This wine was much better with food than solo, and for that I turned to tuna. What to eat in the week leading up to Thanksgiving is always a bit of a puzzle. I find that the mere thought of that turkey and the pounds of leftovers makes me downright reluctant to eat poultry. And, with Mom and Dad coming to town there will be more good food than ever at the house, not to mention more wine consumed, so all in all a good reason to trim some calories whenever you can. So we had a scrumptious grilled tuna with green goddess aioli from the September 2006 issue of Cooking Light magazine. The 2002 Rosemount Chardonnay was excellent with this meal, especially with the green goddess aioli. It was just the right body for the food--medium in weight and texture.

There is a new 2003 vintage of this wine in the stores, as well as the 2002 vintage. I discovered the price on the 2002 has increased substantially from what I paid for it at Costco in most retail stores and online vendors where it is going for between $10 and $15. At either the low price I paid or the higher price it seems to be going for in most stores, chardonnay lovers who like a bit of round oakiness in their wine, this represents very good QPR. Hard to find a chardonnay under $20 that doesn't taste artificial and overblown, but this one delivers citrus and nutty flavors that are in nice balance with each other. Rosemount suggests you could cellar this wine until 2010--maybe a bit optimistic but I do agree that this wine has the potential to hang around and get even more mellow and integrated over the next 2-4 years.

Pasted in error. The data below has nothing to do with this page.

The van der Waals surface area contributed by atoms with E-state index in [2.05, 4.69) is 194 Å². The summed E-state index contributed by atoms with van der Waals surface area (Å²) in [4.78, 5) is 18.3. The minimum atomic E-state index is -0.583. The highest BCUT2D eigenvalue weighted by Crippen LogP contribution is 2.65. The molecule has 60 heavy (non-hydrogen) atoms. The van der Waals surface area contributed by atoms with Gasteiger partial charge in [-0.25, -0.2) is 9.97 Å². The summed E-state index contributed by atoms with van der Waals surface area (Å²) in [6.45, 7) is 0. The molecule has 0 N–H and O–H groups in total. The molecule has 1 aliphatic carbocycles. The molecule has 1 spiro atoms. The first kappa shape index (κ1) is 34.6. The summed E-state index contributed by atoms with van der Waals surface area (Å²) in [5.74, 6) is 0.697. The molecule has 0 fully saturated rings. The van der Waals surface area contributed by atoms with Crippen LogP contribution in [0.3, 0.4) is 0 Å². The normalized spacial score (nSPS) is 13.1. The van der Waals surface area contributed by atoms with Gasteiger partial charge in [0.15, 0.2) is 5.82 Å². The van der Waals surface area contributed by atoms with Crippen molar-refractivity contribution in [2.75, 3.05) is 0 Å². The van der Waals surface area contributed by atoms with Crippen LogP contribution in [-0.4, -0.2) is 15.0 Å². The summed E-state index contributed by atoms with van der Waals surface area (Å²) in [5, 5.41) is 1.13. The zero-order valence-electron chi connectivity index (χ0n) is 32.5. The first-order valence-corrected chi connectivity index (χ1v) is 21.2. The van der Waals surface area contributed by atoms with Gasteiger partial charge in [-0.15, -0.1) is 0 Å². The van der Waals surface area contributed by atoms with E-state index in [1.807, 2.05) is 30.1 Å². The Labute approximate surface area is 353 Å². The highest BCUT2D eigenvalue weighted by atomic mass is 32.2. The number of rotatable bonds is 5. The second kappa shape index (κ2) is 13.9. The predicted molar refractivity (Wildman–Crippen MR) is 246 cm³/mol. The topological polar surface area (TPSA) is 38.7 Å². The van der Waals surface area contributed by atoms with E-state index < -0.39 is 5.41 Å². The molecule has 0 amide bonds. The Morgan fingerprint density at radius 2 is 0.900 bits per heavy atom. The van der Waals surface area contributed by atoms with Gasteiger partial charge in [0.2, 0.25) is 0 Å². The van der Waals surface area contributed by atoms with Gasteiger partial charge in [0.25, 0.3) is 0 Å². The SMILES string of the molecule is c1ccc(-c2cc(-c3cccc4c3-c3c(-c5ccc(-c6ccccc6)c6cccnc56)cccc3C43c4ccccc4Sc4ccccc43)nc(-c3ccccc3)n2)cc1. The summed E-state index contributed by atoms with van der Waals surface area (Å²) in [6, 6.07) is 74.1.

Tuesday, November 14, 2006

2004 Preston of Dry Creek "L. Preston"

After several days of blistering Indian Summer, it's starting to feel like fall again. I wanted something that fit this transition--robust in spices but grilled, heavy on the vegetables flooding into our local farmer's market, but substantial and rich. I found just what I was looking for in a clipping from the September 2006 Sunset magazine: flank steak with warm Moroccan spices, accompanied by a grilled eggplant and pepper salad. When I read the recipes, I realized that they were actually part of a feature on pairing wine with food. The wine the editors suggested was a syrah, but looking into my wine rack I saw something I thought would work even better: a syrah-based California red blended as a homage to Rhone varietals.

The 2004 Preston of Dry Creek "L. Preston" (Chronicle Wine Cellar, $17.95) is a plush, velvety, Rhone-style blend of syrah, mourvedre, carignane, and cinsault. While US wines tend to use a single varietal, blending reds and whites is a long-standing tradition in Europe. Some of the world's best-known wines are in fact blends, including most red wines from Bordeaux and the Rhone. No matter where blends are made, they often represent excellent value, since blending grapes enables the wine-maker to make the most appealing and rich wine possible with a palate of varietal flavors and aromas.